The FBI was particularly inept as middle-level management fear of failure or criticism allowed the FBI to ignore key signs that might have given us a shot at preventing the attacks of September 11. A flight school instructor in Minneapolis became suspicious when student Zacarious Moussaoui was only interested in how to steer planes and how much damage a 747 could cause if it crashed into anything. The instructor notified the local FBI and Moussaoui was detained for visa violations. The local FBI contacted the CIA and found that the French were interested in Moussaoui as a potential airplane hijacker. When local FBI agent Coleen Rowley contacted the FBI in Washington for a warrant to search Moussaoui’s computer, FBI headquarters, misinterpreting their own rules, dismissed the request. Instead Rowley was reprimanded for contacting the CIA without going through channels. According to Posner, if Moussaoui’s computer had been searched, key clues that might have helped prevent 9/11 would have been obtained. Given the timing, in all likelihood, the attacks of September 11th would have still have happened, but we “could have gotten lucky” and possibly managed to stop them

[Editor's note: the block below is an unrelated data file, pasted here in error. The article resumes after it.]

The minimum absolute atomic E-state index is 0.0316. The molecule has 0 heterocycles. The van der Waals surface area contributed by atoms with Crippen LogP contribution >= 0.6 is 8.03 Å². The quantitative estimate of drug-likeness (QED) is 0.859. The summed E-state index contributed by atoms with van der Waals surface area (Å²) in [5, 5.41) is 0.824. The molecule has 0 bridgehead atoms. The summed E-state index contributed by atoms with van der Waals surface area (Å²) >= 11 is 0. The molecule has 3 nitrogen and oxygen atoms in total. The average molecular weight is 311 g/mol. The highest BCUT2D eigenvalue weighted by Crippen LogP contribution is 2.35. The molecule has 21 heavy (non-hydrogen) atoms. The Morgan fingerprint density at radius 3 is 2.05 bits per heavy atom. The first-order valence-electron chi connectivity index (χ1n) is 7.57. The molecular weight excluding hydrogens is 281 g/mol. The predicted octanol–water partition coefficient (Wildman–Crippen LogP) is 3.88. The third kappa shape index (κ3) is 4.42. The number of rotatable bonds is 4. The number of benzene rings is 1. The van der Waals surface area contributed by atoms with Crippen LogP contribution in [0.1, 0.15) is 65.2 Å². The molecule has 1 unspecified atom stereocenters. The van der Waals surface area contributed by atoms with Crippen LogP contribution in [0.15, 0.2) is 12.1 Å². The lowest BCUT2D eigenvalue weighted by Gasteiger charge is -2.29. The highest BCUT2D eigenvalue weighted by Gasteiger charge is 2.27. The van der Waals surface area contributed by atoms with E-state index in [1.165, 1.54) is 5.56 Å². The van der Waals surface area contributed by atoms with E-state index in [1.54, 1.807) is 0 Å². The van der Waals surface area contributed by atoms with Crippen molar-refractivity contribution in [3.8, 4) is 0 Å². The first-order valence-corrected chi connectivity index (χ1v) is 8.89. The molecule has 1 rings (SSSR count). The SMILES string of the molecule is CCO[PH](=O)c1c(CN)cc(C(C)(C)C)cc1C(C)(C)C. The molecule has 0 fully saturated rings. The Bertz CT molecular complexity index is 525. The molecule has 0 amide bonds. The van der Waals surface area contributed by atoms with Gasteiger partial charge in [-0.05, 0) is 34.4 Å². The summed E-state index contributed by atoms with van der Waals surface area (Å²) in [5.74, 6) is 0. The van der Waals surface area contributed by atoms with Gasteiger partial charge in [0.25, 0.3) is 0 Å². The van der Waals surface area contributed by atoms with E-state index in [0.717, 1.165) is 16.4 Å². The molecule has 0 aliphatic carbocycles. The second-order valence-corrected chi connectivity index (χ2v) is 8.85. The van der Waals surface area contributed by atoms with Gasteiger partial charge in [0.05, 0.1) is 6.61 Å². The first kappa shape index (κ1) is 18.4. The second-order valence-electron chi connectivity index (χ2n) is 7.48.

When the Bush Administration arrived in 2001, they too were inclined to focus on domestic issues much as the Clinton Administration had. Indeed, Bush boasted a less interventionist and humbler foreign policy, disinclined to engage in the same nation building efforts that Clinton championed in Bosnia. This passive foreign policy is at odds with the caricature of a Bush committed to going after Iraq to complete his father’s unfinished business. At the time of the 9/11 attacks, the new FBI Director, Robert Mueller, had just assumed office, the CIA was run by George Tenet, a Clinton appointee, and National Security Advisor Condoleezza Rice was just tasked with determining what was happening domestically with Al Qaeda. With regard to terrorism, the Bush Administration did not hit the ground running when they assumed office.